Sheffield’s self-confessed mapaholic, Mike Spick, does a very fine presentation about mapping Sheffield. It was strongly recommended to me by a friend, and I caught it at a Victorian Society South Yorkshire Group meeting in January 2016.
One map in particular that Mike showed alerted me to a piece of Sheffield history I’d never heard of before.
A plan of c1890-1895 showed a scheme to link Sheffield’s two competing railways, the Midland and what was then the Manchester, Sheffield & Lincolnshire Railway, at a combined triangular station to be called Sheffield Central.
The gradients apparently would have been demanding, because the MS&L (from 1896 renamed the Great Central Railway) runs on a viaduct at the point where the Midland burrows beneath it in a cutting.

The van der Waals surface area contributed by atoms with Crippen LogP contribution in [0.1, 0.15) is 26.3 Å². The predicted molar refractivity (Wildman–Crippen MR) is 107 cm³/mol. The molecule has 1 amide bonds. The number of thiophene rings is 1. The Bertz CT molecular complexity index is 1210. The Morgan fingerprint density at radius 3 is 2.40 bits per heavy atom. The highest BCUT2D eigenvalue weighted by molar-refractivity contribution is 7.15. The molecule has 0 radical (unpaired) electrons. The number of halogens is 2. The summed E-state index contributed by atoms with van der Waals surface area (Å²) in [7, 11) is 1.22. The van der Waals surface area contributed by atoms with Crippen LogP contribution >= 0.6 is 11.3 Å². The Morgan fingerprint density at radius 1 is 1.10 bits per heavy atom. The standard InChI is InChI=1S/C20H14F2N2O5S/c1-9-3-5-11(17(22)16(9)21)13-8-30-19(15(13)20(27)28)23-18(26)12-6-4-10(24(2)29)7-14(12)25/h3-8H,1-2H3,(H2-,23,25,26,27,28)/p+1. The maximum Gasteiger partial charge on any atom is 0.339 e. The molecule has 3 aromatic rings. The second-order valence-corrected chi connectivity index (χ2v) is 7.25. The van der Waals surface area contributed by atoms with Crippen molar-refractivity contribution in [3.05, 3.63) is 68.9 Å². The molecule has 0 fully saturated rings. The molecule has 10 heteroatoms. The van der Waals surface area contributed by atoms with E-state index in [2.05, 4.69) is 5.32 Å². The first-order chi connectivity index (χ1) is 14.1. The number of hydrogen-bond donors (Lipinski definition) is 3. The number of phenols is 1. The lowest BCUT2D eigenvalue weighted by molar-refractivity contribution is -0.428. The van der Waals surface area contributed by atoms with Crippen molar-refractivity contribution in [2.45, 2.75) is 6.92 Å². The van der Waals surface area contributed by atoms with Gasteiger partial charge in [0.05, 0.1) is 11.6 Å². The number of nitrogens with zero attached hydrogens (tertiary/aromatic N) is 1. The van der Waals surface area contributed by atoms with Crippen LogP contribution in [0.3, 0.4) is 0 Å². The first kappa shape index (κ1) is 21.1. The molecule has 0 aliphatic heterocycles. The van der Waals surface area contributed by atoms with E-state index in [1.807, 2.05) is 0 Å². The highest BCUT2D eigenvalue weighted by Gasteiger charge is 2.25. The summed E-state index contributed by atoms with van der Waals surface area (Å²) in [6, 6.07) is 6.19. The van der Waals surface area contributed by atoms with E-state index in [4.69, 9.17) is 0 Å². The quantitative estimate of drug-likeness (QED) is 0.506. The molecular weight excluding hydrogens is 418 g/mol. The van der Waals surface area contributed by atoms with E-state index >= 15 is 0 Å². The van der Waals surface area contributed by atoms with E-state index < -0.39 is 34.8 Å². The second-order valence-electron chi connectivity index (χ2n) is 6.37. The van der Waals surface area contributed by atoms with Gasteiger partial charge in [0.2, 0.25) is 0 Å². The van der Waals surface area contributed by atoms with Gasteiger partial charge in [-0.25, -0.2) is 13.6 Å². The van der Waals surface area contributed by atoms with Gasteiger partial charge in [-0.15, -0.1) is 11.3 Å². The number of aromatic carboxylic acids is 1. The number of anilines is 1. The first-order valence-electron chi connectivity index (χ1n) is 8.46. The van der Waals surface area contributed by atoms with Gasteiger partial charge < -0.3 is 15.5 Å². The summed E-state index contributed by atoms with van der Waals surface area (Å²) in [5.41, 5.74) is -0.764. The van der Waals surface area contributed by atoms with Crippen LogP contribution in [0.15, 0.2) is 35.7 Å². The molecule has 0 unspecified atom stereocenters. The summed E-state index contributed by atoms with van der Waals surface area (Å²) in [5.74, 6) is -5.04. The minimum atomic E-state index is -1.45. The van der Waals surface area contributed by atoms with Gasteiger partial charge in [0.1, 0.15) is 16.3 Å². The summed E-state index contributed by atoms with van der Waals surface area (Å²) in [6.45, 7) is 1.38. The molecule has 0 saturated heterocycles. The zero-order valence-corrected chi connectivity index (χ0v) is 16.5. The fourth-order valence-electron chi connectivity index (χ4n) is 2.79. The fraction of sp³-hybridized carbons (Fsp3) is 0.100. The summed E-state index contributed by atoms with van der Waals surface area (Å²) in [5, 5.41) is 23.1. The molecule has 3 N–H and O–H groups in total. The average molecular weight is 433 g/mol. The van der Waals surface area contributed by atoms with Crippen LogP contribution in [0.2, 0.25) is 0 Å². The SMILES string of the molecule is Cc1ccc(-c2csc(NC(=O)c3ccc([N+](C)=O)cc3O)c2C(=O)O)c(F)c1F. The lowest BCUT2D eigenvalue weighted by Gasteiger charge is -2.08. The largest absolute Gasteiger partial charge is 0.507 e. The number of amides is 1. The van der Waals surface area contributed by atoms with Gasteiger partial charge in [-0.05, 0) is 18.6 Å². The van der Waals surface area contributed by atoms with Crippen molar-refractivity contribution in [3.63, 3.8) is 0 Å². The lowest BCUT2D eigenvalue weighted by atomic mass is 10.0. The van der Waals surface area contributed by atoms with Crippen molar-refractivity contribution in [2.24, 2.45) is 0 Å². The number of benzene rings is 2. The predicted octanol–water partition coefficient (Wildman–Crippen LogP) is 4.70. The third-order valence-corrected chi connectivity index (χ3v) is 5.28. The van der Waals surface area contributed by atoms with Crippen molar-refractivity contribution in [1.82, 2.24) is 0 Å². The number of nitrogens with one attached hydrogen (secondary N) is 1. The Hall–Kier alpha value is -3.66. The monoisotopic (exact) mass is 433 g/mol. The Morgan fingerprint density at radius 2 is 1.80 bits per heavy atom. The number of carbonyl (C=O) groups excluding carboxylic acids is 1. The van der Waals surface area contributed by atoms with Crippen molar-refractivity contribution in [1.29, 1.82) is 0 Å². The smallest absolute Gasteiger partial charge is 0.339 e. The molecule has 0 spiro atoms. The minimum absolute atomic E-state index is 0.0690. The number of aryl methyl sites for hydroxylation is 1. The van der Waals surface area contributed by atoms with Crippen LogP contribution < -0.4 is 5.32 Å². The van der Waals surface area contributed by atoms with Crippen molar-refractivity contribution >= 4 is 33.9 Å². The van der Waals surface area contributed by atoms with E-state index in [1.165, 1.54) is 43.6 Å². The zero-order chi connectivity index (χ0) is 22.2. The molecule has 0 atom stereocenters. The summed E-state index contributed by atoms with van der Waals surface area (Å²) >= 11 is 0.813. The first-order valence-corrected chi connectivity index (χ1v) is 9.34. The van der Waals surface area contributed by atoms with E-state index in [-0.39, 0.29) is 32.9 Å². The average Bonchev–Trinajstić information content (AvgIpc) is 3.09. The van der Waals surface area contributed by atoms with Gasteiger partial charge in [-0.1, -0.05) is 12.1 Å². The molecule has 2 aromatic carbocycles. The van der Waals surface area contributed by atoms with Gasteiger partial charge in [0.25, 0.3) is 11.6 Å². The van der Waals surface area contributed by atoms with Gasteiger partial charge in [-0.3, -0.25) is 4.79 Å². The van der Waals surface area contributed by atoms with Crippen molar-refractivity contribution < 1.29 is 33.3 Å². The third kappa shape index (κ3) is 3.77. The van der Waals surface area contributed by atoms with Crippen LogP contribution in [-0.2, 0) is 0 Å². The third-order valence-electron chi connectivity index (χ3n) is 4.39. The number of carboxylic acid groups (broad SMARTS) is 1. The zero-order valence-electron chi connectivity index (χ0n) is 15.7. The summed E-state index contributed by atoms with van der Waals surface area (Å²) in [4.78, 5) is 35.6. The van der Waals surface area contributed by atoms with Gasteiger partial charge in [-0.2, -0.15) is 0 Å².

Clearly the project came to nothing and as far as I know is not mentioned in published histories, but its chronology explains why the Midland Railway brought in their house architect Charles Trubshaw to double the size of their station in 1905, while the Great Central built a new frontage to Sheffield Victoria in 1908.
The site of the unbuilt triangular station is now occupied by the delta junction which connects the three lines of Sheffield Supertram at Park Square.